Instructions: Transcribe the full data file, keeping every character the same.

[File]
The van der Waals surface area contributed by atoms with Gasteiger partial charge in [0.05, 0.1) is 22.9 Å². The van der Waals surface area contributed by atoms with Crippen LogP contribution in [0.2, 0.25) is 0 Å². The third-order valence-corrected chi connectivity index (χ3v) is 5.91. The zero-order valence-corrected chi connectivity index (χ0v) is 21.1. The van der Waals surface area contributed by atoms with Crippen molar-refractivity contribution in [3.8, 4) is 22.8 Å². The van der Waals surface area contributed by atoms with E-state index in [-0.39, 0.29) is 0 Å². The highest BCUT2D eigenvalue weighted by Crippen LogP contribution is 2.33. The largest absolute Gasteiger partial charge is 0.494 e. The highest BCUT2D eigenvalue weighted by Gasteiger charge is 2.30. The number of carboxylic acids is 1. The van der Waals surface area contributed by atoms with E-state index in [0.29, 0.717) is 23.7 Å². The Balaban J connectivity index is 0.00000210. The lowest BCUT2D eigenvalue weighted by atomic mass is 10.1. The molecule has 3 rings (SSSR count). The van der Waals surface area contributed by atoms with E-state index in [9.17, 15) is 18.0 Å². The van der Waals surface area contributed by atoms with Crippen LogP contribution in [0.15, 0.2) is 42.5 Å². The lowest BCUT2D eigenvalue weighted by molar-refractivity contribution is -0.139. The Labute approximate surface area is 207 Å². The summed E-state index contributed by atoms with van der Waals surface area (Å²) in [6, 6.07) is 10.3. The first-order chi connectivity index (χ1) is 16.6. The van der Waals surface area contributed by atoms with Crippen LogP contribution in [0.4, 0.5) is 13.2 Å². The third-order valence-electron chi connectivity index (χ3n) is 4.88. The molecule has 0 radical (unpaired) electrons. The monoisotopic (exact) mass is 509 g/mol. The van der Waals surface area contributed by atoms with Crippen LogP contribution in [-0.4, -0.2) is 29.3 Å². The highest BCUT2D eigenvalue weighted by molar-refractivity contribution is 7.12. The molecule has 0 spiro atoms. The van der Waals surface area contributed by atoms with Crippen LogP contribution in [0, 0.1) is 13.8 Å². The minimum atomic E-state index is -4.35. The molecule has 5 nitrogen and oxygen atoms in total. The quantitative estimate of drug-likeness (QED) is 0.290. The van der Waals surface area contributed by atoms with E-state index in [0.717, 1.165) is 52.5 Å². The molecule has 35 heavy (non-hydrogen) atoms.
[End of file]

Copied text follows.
The van der Waals surface area contributed by atoms with Gasteiger partial charge in [0.05, 0.1) is 22.9 Å². The van der Waals surface area contributed by atoms with Crippen LogP contribution in [0.2, 0.25) is 0 Å². The third-order valence-corrected chi connectivity index (χ3v) is 5.91. The zero-order valence-corrected chi connectivity index (χ0v) is 21.1. The van der Waals surface area contributed by atoms with Crippen molar-refractivity contribution in [3.8, 4) is 22.8 Å². The van der Waals surface area contributed by atoms with E-state index in [-0.39, 0.29) is 0 Å². The highest BCUT2D eigenvalue weighted by Crippen LogP contribution is 2.33. The largest absolute Gasteiger partial charge is 0.494 e. The highest BCUT2D eigenvalue weighted by Gasteiger charge is 2.30. The number of carboxylic acids is 1. The van der Waals surface area contributed by atoms with E-state index in [0.29, 0.717) is 23.7 Å². The Balaban J connectivity index is 0.00000210. The lowest BCUT2D eigenvalue weighted by atomic mass is 10.1. The molecule has 3 rings (SSSR count). The van der Waals surface area contributed by atoms with E-state index in [9.17, 15) is 18.0 Å². The van der Waals surface area contributed by atoms with Crippen LogP contribution in [0.15, 0.2) is 42.5 Å². The lowest BCUT2D eigenvalue weighted by molar-refractivity contribution is -0.139. The Labute approximate surface area is 207 Å². The summed E-state index contributed by atoms with van der Waals surface area (Å²) in [6, 6.07) is 10.3. The first-order chi connectivity index (χ1) is 16.6. The van der Waals surface area contributed by atoms with Crippen LogP contribution in [0.4, 0.5) is 13.2 Å². The third-order valence-electron chi connectivity index (χ3n) is 4.88. The molecule has 0 radical (unpaired) electrons. The monoisotopic (exact) mass is 509 g/mol. The van der Waals surface area contributed by atoms with Crippen LogP contribution in [-0.4, -0.2) is 29.3 Å². The highest BCUT2D eigenvalue weighted by molar-refractivity contribution is 7.12. The molecule has 0 spiro atoms. The van der Waals surface area contributed by atoms with Crippen LogP contribution in [0, 0.1) is 13.8 Å². The minimum atomic E-state index is -4.35. The molecule has 5 nitrogen and oxygen atoms in total. The quantitative estimate of drug-likeness (QED) is 0.290. The van der Waals surface area contributed by atoms with E-state index in [0.717, 1.165) is 52.5 Å². The molecule has 35 heavy (non-hydrogen) atoms.